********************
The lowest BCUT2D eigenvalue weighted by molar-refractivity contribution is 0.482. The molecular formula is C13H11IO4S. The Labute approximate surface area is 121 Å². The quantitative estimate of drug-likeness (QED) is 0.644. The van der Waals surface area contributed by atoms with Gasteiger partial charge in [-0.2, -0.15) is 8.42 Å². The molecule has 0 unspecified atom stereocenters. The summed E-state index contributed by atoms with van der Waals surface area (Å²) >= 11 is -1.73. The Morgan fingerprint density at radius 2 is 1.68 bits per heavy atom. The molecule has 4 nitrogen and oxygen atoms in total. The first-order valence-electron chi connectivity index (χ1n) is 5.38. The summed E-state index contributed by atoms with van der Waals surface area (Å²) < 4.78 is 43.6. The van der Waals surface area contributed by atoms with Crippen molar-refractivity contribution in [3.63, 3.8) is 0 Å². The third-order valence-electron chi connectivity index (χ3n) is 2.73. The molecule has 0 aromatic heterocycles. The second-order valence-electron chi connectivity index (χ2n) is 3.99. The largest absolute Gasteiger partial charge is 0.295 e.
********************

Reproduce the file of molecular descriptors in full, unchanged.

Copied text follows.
The lowest BCUT2D eigenvalue weighted by molar-refractivity contribution is 0.482. The molecular formula is C13H11IO4S. The Labute approximate surface area is 121 Å². The quantitative estimate of drug-likeness (QED) is 0.644. The van der Waals surface area contributed by atoms with Gasteiger partial charge in [-0.2, -0.15) is 8.42 Å². The molecule has 0 unspecified atom stereocenters. The summed E-state index contributed by atoms with van der Waals surface area (Å²) >= 11 is -1.73. The Morgan fingerprint density at radius 2 is 1.68 bits per heavy atom. The molecule has 4 nitrogen and oxygen atoms in total. The first-order valence-electron chi connectivity index (χ1n) is 5.38. The summed E-state index contributed by atoms with van der Waals surface area (Å²) < 4.78 is 43.6. The van der Waals surface area contributed by atoms with Crippen molar-refractivity contribution in [3.63, 3.8) is 0 Å². The third-order valence-electron chi connectivity index (χ3n) is 2.73. The molecule has 0 aromatic heterocycles. The second-order valence-electron chi connectivity index (χ2n) is 3.99. The largest absolute Gasteiger partial charge is 0.295 e.